Monitoring of serum phosphate is an important therapeutic task. Dietary restriction of phosphate is often insufficient to maintain serum phosphorus concentrations within the required range and, under dialysis treatment, the restriction of protein food consumption can cause protein-energy malnutrition. In this case, phosphodiesterase drugs can be helpful, reducing the absorption of phosphorus. These drugs may differ in regimes of medication, individual tolerance, calcium load, and price. The purpose of calcium drugs administration is associated with an increased incidence of hypercalcemia and metastatic calcification, especially during concomitant therapy with active metabolites of vitamin D. According to prospective studies, even an application of standard doses is accompanied by an increase in the index of calcification of the coronary arteries (Volgina, 2012a). The alternative is the use of sevelamer hydrochloride, sevelamer carbonate, lanthanum carbonate, aluminium hydroxide. By binding of nutritional phosphate, sevelamer improves clinical outcomes and performs lipid-lowering effect due to the sorbent characteristics. In the Renagel In New Dialysis (RIND) study, the use of sevelamer appeared more effective in preventing progressive calcification compared with calcium containing drugs (Zemchenkov, 2009; Zemchenkov, 2011). A prospective randomized Treat-to-Goal (TTG) trail revealed a higher incidence of hypercalcemia, as well as increased index of calcification of the coronary arteries and aorta, in patients receiving calcium carbonate compared to individuals receiving sevelamer. In addition, in patients receiving calcium supplementation a significant decrease in mineral density of the thoracic vertebrae was observed. Another prospective randomized study of the Dialysis Clinical Outcomes Revisited (DCOR) showed no difference in the risk of death between patients older than 65 years receiving calcium containing drug or sevelamer (Volgina, 2012; Zemchenkov, 2009). In patients on hemodialysis it is also possible to diminish calcium load by maintaining the concentration of calcium in dialysate at 1.25-1.5 mmol/l. In some cases, improving the efficiency of dialysis therapy (increasing dialysis time/frequency of sessions) can help to eliminate hyperphosphatemia.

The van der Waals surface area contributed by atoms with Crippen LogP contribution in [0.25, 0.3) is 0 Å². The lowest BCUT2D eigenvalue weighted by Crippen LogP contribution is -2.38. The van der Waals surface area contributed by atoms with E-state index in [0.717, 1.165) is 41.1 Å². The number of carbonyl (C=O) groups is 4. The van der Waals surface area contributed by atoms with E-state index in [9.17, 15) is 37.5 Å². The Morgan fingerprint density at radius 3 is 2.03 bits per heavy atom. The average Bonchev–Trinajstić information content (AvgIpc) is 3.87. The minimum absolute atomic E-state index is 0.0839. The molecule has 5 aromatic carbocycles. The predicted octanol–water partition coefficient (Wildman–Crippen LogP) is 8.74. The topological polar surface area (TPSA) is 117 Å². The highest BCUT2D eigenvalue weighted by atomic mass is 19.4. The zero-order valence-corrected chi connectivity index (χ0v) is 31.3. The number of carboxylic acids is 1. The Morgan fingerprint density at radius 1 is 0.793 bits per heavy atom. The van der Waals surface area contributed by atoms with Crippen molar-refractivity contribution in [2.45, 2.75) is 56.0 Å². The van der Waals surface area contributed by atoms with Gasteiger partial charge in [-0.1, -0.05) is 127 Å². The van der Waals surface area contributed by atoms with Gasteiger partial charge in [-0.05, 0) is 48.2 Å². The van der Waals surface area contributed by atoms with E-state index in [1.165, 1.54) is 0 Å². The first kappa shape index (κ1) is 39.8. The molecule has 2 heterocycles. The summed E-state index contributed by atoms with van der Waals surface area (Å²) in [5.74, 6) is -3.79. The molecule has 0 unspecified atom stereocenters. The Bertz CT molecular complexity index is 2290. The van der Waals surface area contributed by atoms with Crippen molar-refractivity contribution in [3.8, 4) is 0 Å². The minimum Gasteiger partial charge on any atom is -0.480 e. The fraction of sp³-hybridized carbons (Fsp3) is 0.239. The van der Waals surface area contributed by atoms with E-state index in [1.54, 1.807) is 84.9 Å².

Another therapeutic approach related to the prevention/delay of calcification is the control of PTH levels by administration of vitamin D analogues or a combination of calcimimetics and calcitriol. Activation of VDR has an U-shaped effect on calcification: excessively high or low serum levels of calcitriol enhance calcification, and optimal level reduces its risk by inhibiting the production of collagen type 1 (Zemchenkov, 2009; Milovanova, 2011; Shylo, 2012). Vitamin D is widely used for the correction of MBD and quite effective in reducing PTH levels, however, application of non-selective VDR activators is associated with hypercalcemia and hyperphosphatemia due to the increased intestinal absorption of the phosphate, which is correlated with the risk of calcification of the cardiovascular system. Studies have shown that ectopic calcification was detected in 60 % of patients with CKD treating with active metabolites of vitamin D (Scarpioni, 2010). Of selective VDR activators, it is paricalcitol that was able to effectively reduce the level of PTH in experiments on rats being 10 times less active than calcitriol in its ability to stimulate absorption of calcium from the intestines and mobilization of calcium from bones (Shylo, 2012), or induce expression of Cbfα1/Runx2 and osteocalcin. It exhibits positive influence on cardiovascular system and have pleiotropy effects of VDR activation, mainly by suppressing the activity of the RAAS, as evidenced by the rapidly developing left ventricular hypertrophy and activation of the RAAS in mice with deregulated VDR gene function. Published in 2010, the ADVANCE trail demonstrated decreased rates of progression of vascular calcification under treatment with cinacalcet in combination with low doses of vitamin D. In addition, cinacalcet treatment displayed a strong tendency to decrease the progression of cardiovascular calcification in combination with a significant reduction in the serum levels of PTH, calcium and phosphate (Volgina, 2012a).